3 Reasons to Bet Like George Soros on Agnico Eagle Mines Ltd

Here’s why now is the time to bet like George Soros on Agnico Eagle Mines Ltd (TSX:AME)(NYSE:AEM).

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The Motley Fool

Billionaire investor George Soros has been making some big bets on precious metals, and in particular gold, of late. He has already ploughed U.S.$120 million into Barrick Gold Corp. (TSX: ABX)(NYSE: ABX) and has made further big bets on Yamana Gold Inc. (TSX: YRI)(NYSE: AUY) and Goldcorp Inc. (TSX: G)(NYSE: GG).

However, it is Agnico Eagle Mines Ltd (TSX: AEM)(NYSE: AEM) that is among his biggest bets, as he has invested almost $14 million. I believe this is one of his best bets in the industry, as the company offers considerable upside to investors should the price of gold rally.

Let’s take a closer look at three reasons why I believe Agnico Eagle is a compelling investment opportunity, despite missing the consensus forecast for earnings per share for the second quarter by 7%.

1. Strong gold production growth

Gold production for the second quarter of 2014 dropped 11% compared to the previous quarter but shot up a massive 46% compared to the equivalent quarter in 2013. This solid year-over-year production growth is set to continue through the remainder of 2014, with the company focused on driving higher throughput at its operational mines.

This solid growth in gold production has also seen the company reissue its 2014 full-year guidance, with gold production now estimated to be 1.35 million to 1.37 million ounces, a 14% increase over the company’s original guidance.

Taken in conjunction with firmer precious metal prices, this bodes well for Agnico to improve earnings over the remainder of 2014

2. Considerable upside from a joint acquisition

Agnico Eagle’s joint acquisition of the Malartic gold mine with Yamana through the acquisition of Osisko Mining Corp earlier this year offers considerable potential upside for both Agnico and Yamana. The perceived value of the Malartic mine, which is Canada’s largest gold mine, is highlighted by Goldcorp’s earlier tilt at acquiring Osisko, which was rebuffed.

The Malartic mine is an important acquisition because it has no construction capital, permitting, or start-up risks, as it was already an operational mine and has the potential to produce up to 600,000 ounces of gold annually over the next 14 years.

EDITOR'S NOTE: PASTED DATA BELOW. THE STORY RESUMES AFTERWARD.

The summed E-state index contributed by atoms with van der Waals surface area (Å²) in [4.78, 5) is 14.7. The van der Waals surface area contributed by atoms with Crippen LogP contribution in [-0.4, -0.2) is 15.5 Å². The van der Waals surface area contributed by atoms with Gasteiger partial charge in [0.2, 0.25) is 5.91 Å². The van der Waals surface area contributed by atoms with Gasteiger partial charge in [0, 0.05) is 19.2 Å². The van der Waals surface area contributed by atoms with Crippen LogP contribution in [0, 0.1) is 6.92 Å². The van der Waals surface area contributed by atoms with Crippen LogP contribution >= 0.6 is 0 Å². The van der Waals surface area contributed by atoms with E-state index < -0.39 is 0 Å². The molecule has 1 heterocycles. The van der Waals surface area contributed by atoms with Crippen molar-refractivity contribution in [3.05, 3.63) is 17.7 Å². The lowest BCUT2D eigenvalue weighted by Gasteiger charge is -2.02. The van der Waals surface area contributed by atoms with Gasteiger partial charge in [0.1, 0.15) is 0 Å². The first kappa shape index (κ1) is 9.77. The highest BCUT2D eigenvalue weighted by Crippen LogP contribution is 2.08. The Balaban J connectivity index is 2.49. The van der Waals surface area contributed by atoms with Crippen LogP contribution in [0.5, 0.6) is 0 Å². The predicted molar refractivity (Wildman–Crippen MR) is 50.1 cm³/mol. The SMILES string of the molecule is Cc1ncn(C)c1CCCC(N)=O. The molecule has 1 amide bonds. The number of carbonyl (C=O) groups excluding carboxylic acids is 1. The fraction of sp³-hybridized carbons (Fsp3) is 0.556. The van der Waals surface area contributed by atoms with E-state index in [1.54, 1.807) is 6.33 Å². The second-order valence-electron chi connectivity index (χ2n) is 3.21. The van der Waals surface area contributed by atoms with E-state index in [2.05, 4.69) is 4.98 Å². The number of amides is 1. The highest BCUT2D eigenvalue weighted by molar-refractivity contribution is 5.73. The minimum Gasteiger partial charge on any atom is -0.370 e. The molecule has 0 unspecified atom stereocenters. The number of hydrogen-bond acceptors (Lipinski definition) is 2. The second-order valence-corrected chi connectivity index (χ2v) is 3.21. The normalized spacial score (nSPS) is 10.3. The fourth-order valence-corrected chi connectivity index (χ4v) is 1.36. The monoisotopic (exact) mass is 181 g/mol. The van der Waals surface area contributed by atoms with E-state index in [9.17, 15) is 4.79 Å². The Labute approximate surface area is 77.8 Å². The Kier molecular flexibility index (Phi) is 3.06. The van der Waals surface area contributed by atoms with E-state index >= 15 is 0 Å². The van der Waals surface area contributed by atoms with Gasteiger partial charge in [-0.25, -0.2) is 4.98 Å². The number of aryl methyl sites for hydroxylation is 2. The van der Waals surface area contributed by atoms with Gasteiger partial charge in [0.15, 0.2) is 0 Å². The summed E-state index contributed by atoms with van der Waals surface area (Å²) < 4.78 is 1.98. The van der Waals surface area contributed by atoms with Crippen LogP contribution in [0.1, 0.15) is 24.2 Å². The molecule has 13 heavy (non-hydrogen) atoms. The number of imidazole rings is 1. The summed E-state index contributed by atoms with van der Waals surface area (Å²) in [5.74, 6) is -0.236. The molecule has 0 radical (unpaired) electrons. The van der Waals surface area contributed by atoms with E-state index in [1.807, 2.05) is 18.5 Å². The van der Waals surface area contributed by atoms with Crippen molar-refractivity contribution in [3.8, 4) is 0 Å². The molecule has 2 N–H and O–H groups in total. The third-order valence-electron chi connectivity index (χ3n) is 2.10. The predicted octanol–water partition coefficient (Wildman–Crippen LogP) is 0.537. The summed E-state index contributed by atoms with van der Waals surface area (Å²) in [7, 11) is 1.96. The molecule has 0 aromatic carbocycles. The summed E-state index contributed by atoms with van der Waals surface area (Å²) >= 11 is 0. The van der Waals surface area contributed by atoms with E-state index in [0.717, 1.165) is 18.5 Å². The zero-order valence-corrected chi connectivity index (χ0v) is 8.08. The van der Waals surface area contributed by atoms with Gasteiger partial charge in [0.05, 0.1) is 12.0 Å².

It’s also one of the lowest-cost gold mines operating in Canada, with cash costs of only $672 per ounce of gold produced. This is significantly lower than the cash cost of $941 per ounce of gold produced by Canada’s second-largest gold mine, the Detour Mine owned by Detour Gold Corporation (TSX: DGC). It is also significantly lower than the cash costs for all of Barrick’s North American gold mines, with the exception of the Turquoise Ridge mine located in the U.S.

Agnico is working hard with Yamana to explore the synergies available from the acquisition of the Malartic mine and determine the best way to optimize the mine’s production and operating costs.

All of these things bode well for the mine to provide both gold miners a significant boost to their production at a relatively low cost. These factors, coupled with higher gold prices, bode well for Agnico to significantly boost its profitability and bottom line, allowing it to further unlock value and reward shareholders for their patience in what has been a difficult operating environment.

3. A low cost structure resulting in solid margins

Another key aspect of Agnico’s performance is that it continues to operate with a low cost structure. I have estimated second quarter all-in sustaining costs to be around $880 per ounce of gold produced. This estimate is higher than the $799 per ounce reported for the first quarter of 2014 but still comparable to many of its peers, including senior gold miners like Barrick, Goldcorp, and Newmont Mining Corp (NYSE: NEM), which, due to their size, are capable of generating greater cost-saving synergies.

For the same period, Barrick reported lower all-in sustaining costs of $865 per ounce, while Goldcorp reported an even lower $852 per ounce. Agnico’s partner in the Malartic mine, Yamana, reported $864 per ounce. In contrast, Newmont’s costs were significantly higher at $1,063 per ounce despite being a much larger miner.

Agnico has also forecast full year 2014 all-in sustaining costs of $990 per ounce, which is comparable to many of its peers. Barrick has issued a guidance of $980 per ounce, while Goldcorp’s is $1,000, Yamana’s is $925, and Newmont’s is $1,175 per ounce.

Furthermore, when the Malartic mine is integrated into Agnico’s business and ramped up to full production capacity, I would expect these costs to fall given its low-cost nature.

All of these factors bode well for Agnico to generate a solid margin for each ounce of gold produced. As a result, I expect to see the company deliver a solid financial performance over the remainder of 2014. Its growing production will also position the company well to take full advantage of any firming of the gold price, further boosting its bottom line.

This article represents the opinion of the writer, who may disagree with the “official” recommendation position of a Motley Fool premium service or advisor. We’re Motley! Questioning an investing thesis — even one of our own — helps us all think critically about investing and make decisions that help us become smarter, happier, and richer, so we sometimes publish articles that may not be in line with recommendations, rankings or other content.

Fool contributor Matt Smith has no position in any stocks mentioned.

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